PIC16F84 belongs to a class of 8-bit
microcontrollers of RISC architecture. Its general structure is shown on
the following map representing basic blocks.
PORTA and PORTB are physical
connections between the microcontroller and the outside world. Port A has
five, and port B has eight pins.
It has already been said that PIC16F84 has a
RISC architecture. This term is often found in computer literature, and it
needs to be explained here in more detail. Harvard architecture is a newer
concept than von-Neumann's. It rose out of the need to speed up the work
of a microcontroller. In Harvard architecture, data bus and address bus
are separate. Thus a greater flow of data is possible through the central
processing unit, and of course, a greater speed of work. Separating a
program from data memory makes it further possible for instructions not to
have to be 8-bit words. PIC16F84 uses 14 bits for instructions which
allows for all instructions to be one word instructions. It is also
typical for Harvard architecture to have fewer instructions than
von-Neumann's, and to have instructions usually executed in one
Since PIC16F84 is a RISC microcontroller, that means that it has a reduced set of instructions, more precisely 35 instructions . (ex. Intel's and Motorola's microcontrollers have over hundred instructions) All of these instructions are executed in one cycle except for jump and branch instructions. According to what its maker says, PIC16F84 usually reaches results of 2:1 in code compression and 4:1 in speed in relation to other 8-bit microcontrollers in its class.
PIC16F84 perfectly fits many uses, from automotive industries and controlling home appliances to industrial instruments, remote sensors, electrical door locks and safety devices. It is also ideal for smart cards as well as for battery supplied devices because of its low consumption.
EEPROM memory makes it easier to apply microcontrollers to devices where permanent storage of various parameters is needed (codes for transmitters, motor speed, receiver frequencies, etc.). Low cost, low consumption, easy handling and flexibility make PIC16F84 applicable even in areas where microcontrollers had not previously been considered (example: timer functions, interface replacement in larger systems, coprocessor applications, etc.).
In System Programmability of this chip (along with using only two pins in data transfer) makes possible the flexibility of a product, after assembling and testing have been completed. This capability can be used to create assembly-line production, to store calibration data available only after final testing, or it can be used to improve programs on finished products.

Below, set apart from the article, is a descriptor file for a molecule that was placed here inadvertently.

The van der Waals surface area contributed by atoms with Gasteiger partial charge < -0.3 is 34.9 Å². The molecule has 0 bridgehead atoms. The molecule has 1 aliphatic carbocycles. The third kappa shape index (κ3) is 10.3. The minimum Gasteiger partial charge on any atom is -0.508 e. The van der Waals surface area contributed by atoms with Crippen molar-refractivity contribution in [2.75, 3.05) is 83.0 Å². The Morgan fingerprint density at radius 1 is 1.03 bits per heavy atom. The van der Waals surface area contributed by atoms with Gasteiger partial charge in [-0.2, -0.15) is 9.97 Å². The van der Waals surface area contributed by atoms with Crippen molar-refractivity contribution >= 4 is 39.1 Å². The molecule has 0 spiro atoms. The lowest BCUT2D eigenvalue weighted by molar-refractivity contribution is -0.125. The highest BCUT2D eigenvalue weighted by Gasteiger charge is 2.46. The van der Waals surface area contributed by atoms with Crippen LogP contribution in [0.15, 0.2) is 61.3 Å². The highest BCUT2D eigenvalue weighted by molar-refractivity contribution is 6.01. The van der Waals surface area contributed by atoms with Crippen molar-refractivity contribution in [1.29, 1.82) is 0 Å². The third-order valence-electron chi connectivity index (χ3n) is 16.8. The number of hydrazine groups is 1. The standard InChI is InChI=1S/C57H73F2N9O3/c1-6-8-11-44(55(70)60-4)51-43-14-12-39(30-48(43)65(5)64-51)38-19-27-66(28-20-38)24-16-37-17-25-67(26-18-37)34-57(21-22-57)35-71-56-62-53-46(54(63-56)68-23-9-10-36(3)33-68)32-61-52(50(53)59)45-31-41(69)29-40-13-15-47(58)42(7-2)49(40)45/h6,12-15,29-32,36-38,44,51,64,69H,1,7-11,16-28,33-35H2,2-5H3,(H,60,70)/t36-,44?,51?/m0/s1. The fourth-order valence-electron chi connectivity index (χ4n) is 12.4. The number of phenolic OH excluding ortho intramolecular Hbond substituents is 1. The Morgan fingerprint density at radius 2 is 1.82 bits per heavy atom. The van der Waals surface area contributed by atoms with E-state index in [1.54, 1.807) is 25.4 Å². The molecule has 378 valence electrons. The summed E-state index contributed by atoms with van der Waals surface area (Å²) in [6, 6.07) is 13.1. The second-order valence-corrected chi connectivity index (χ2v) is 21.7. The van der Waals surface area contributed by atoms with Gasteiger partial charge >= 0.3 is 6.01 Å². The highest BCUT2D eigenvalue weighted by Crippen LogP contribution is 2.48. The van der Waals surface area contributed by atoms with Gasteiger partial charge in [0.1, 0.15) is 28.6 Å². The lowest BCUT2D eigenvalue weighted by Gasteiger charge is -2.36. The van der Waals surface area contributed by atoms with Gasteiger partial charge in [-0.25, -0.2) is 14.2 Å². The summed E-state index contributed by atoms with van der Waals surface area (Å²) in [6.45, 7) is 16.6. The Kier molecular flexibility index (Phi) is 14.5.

Clock is microcontroller's main starter, and
is obtained from an external component called an "oscillator". If we
want to compare a microcontroller with a time clock, our "clock" would
then be a ticking sound we hear from the time clock. In that case,
oscillator could be compared to a spring that is wound so time clock can
run. Also, force used to wind the time clock can be compared to an
Execution of instruction starts by calling an instruction that is next in string. Instruction is called from program memory on every Q1 and is written in instruction register on Q4. Decoding and execution of instruction are done between the next Q1 and Q4 cycles. On the following diagram we can see the relationship between instruction cycle and clock of the oscillator (OSC1) as well as that of internal clocks Q1-Q4. Program counter (PC) holds information about the address of the next instruction.
Instruction cycle consists of cycles Q1, Q2, Q3 and Q4. Cycles of calling and executing instructions are connected in such a way that in order to make a call, one instruction cycle is needed, and one more is needed for decoding and execution. However, due to pipelining, each instruction is effectively executed in one cycle. If instruction causes a change on program counter, and PC doesn't point to the following but to some other address (which can be the case with jumps or with calling subprograms), two cycles are needed for executing an instruction. This is so because instruction must be processed again, but this time from the right address. Cycle of calling begins with Q1 clock, by writing into instruction register (IR). Decoding and executing begins with Q2, Q3 and Q4 clocks.
TCY0 reads in instruction MOVLW 55h
(it doesn't matter to us what instruction was executed, because
there is no rectangle pictured on the bottom).
PIC16F84 has a total of 18 pins. It is most frequently found in a DIP18 type of case but can also be found in SMD case which is smaller from a DIP. DIP is an abbreviation for Dual In Package. SMD is an abbreviation for Surface Mount Devices suggesting that holes for pins to go through when mounting, aren't necessary in soldering this type of a component.
Pins on PIC16F84 microcontroller have the